Title: Portraits of signers of the Declaration of Independence
Call Number: MSS 12130
Citation: Robert Edge Pine. Copies of Pine's Portraits of Signers of the Declaration of Independence,1820, Accession #12130, Albert and Shirley Small Special Collections Library, University of Virginia, Charlottesville, Va.
This photo has been identified as being free of known restrictions under copyright law, including all related and neighboring rights.

Spouse Information:

wife portrait
Deborah Scudder
(1739 - 1776)


John and Deborah had 13 children. Sarah, Jesse, Martha, Nathaniel, John Susannah, Mary Mildred, Edward, Scudder, Abigail, Infant, Daniel, and Deborah

(1713 - 1779)

John Hart

While the actual date of John Hart’s birth is unknown, biographers have put it in the year of 1713, in Hopewell Township, NJ. There have long been stories told that John and his father were born in Stonington, CT, using their Town Records and confirming with the Town Clerk we have proven this is not correct. We draw the assumption that since his parents were living in Hopewell, NJ and that he was baptized there, he likely was born there. His grandfather, for whom he was named, was a carpenter, who came from Newtown, Long Island. His son Edward, was John Hart’s father. Edward Hart was a Justice of the Peace, a Public Assessor, and a farmer. He arrived in Hopewell about c.1710, at the age of twenty. He married Martha Furman (Firman), on May 17, 1712 and they had five children, all raised in Hopewell, New Jersey.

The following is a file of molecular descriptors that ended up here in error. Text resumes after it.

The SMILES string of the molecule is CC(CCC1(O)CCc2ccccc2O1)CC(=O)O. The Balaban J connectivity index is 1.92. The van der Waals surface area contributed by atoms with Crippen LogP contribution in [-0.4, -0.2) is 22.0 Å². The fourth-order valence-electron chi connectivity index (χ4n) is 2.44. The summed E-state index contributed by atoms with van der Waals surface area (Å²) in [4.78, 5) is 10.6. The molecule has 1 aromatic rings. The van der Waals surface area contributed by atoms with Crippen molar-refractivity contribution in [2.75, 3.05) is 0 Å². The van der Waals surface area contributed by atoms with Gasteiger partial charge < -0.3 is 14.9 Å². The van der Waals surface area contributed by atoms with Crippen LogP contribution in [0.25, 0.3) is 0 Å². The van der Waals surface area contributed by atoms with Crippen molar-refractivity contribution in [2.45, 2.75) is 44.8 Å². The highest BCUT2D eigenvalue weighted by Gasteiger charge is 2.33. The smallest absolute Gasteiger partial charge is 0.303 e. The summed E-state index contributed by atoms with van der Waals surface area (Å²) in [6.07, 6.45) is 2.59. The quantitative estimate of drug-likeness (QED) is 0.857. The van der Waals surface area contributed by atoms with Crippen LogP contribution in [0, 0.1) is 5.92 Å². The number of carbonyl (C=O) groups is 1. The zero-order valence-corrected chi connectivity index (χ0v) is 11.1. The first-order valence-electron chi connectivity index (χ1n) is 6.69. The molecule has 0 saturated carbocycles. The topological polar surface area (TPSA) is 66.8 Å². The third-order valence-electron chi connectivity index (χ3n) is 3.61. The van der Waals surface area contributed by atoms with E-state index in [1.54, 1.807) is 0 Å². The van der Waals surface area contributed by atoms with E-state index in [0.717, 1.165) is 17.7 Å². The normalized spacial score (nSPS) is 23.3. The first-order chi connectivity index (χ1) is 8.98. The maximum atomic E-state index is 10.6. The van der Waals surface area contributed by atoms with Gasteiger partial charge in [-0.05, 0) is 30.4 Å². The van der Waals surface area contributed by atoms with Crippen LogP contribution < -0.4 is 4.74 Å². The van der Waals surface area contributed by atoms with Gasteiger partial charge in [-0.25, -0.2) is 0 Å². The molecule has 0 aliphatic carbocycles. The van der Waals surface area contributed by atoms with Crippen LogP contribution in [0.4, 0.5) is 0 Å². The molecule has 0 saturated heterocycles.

John Hart learned to read, write, and do figures, but like most men of his time, had little formal schooling. His spelling was not the best, but he shared this problem with many of his fellow delegates in Congress. He was said to have been a man of medium height and well proportioned, with black hair and light eyes and was characterized as handsome in his youth. He was well regarded for his common sense, was reasonably well read as proved by his understanding of the law, and showed acumen on business matters.

John Hart was attracted to a young lady of considerable beauty named Deborah. She was the only child of Richard Scudder from Scudder Falls. John rode his horse approximately 30 miles round trip to court Deborah, and they were married in 1739. John and Deborah had 13 children, Sara, Jesse, Martha, Nathaniel, John, Susannah, Mary, Abigail, Edward, Scudder, Daughter deceased, Daniel, and Debra, who was born when her mother Deborah was 44 years old. Deborah’s great-grandfather, John Scudder, came to Salem, MA on the James in 1635. With his brothers Thomas and Henry, John Scudder moved from there to Southold, Long Island in 1651, to Huntington in 1657 and to Newtown in 1660 where he was prominent in town affairs.

John Hart began acquiring property in 1740, buying the “homestead plantation” of 193 acres in the Town of Hopewell New Jersey. In 1751 he and his brother bought a mill that they named Daniel Hart’s Mill, and in the 1770’s he acquired land making him the largest land owner in Hopewell with over 600 acres. In 1773 he bought a substantial mill enterprise in Rocky Hill with his son-in-law John Polhemus, who would later become a captain in the militia, and then in the Continental Army. On his prosperous plantation Hart had many cattle, sheep, swine, horses, and fowl, and he also owned four slaves. His adult children were doing well. The original part of his home was made of stone. The original small barn is still on the property which is now privately owned. The home stands on Hart Avenue in Hopewell, New Jersey.